Message music

Editorial Notebook

August 21, 2004|By Karen Hosler

THE BROOKS and Dunn tune "Only in America" was released shortly before the Sept. 11, 2001, attacks, but uncannily foreshadowed the powerful sense of national unity that arose in their aftermath; a perfect campaign anthem for a president trying to rekindle that sentiment.

It begins with: "Sun comin' up over New York City," describes the aspirations and potential futures of kids on a school bus, and breaks into a refrain about "dreaming in red, white and blue ... where we can dream as big as we want to ... everybody gets to dance. Only in America."

What's more, it's the kind of honky-tonk country song believed to be favored by President Bush's red state supporters, and sung by artists who earned their spurs as a Bush house band at the 2000 Republican National Convention. The tune now rivals "Hail to the Chief" at Bush rallies.

Conversely, in this toss-up race for a sharply divided electorate, the message music favored by Democratic challenger John Kerry has an unmistakable urban, blue state cast.

The gritty, driving beat of Bruce Springsteen, the uplifting yet soulful rock of U2, the infectious rock and roll of Chuck Berry, all typically accompany a Kerry campaign appearance. A dance party DJ might have assembled the rhythm and blues soundtrack of the Democratic National Convention, which often repeated the vintage Isley Brothers' crowd-pleaser, "Shout."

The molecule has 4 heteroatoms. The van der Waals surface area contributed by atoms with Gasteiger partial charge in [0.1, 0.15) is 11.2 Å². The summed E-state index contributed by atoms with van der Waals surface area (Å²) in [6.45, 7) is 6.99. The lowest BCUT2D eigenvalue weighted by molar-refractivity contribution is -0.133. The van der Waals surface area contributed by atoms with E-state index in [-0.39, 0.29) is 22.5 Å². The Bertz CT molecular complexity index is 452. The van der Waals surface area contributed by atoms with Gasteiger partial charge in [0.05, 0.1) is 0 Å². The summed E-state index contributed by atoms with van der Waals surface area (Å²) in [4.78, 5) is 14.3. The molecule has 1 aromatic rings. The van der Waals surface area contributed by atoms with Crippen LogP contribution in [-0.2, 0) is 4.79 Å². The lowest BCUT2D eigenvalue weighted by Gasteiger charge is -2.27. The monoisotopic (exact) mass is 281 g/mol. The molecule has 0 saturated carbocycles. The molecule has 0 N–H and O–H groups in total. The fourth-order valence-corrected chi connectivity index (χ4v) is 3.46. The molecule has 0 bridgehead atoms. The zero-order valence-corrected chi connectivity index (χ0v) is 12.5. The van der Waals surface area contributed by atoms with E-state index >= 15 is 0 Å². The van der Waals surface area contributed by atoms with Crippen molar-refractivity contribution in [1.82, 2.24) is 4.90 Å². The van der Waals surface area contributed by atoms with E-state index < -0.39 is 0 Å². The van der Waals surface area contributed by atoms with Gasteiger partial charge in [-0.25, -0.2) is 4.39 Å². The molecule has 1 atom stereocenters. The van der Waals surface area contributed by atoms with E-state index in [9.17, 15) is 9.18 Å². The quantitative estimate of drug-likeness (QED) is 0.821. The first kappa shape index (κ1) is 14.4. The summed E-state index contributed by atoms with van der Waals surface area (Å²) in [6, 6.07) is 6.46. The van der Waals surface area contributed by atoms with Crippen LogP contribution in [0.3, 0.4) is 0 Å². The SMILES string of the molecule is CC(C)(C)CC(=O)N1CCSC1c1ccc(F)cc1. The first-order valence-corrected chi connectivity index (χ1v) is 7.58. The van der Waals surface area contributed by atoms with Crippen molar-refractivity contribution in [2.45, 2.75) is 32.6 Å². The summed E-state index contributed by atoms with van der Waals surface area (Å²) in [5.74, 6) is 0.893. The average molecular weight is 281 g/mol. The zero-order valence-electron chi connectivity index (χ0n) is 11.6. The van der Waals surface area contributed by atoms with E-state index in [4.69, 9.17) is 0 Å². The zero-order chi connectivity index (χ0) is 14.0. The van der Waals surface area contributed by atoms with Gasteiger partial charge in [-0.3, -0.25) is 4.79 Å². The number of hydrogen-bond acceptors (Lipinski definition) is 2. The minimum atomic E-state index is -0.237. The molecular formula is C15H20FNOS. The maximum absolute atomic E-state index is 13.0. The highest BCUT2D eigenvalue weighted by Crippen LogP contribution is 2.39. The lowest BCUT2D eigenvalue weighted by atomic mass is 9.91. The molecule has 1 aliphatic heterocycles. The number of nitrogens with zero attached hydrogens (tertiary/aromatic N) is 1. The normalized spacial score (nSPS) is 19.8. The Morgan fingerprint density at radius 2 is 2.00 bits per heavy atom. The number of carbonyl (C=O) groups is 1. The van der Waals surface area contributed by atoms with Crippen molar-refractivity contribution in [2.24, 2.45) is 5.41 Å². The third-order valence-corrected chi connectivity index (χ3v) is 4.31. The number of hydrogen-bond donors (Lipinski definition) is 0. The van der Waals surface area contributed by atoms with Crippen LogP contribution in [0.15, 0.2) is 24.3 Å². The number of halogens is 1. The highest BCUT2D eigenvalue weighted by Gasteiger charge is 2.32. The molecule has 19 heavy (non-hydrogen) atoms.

Simple little campaign ditties, such as Dwight Eisenhower's "I Like Ike" or FDR's "Happy Days are Here Again" apparently just aren't up to the job, anymore. The selling of a president seems to require both music and lyrics that are far more evocative and complicated -- if not overtly partisan.

On some level deeper than politics and policy, the intent of both campaigns is for voters to equate the music with the candidates. (If our tunes set your toes a-tappin', our guy can make good things happen.)

Some musicians are actually stumping on their own, as in the "Vote for Change" tour Mr. Springsteen is expected to headline in October and a counter get-out-the-vote effort planned by conservative country artists.

This may be of no help at all, though, to undecided voters -- especially in the vast middle-age category to which much of this music appeals.

Willie Nelson may have been the only cowboy-boots-and-bandanna type to sing for the Democrats; and the Republican Convention in New York isn't likely to include many rockers in its line-up alongside crossover Christian and country stars. But if the music has understandable lyrics, and a beat that's easy to dance to, baby boomers probably like it, red state or blue.

Of course, music has long been an important form for political expression. And it seems a healthy development that young, punk groups, whose lyrics are too edgy to be adopted by candidates, are also using their celebrity to urge voters to the polls this fall.

But it seems a shame if musical taste becomes yet another issue to drive a wedge between Americans.

Just eight years ago, Republican Bob Dole customized the Motown hit, "Soul Man," ("I'm a Dole man"). And President Ronald Reagan used Mr. Springsteen's "Born in the U.S.A." for his 1984 re-election campaign -- despite lyrics critical of his administration.

Now, the Kerry camp considers "The Boss" synonymous with its base; and Lee Greenwood's inspiring "Proud to be an American" has come to mean proud to be a Republican-American.

That's an unhappy trend. If music has charms to soothe a savage breast, it ought to be able to take the harsh edges out of politics and remind people of what binds them together rather than drives them apart.

It's much more fun when everybody gets to dance -- especially in America.

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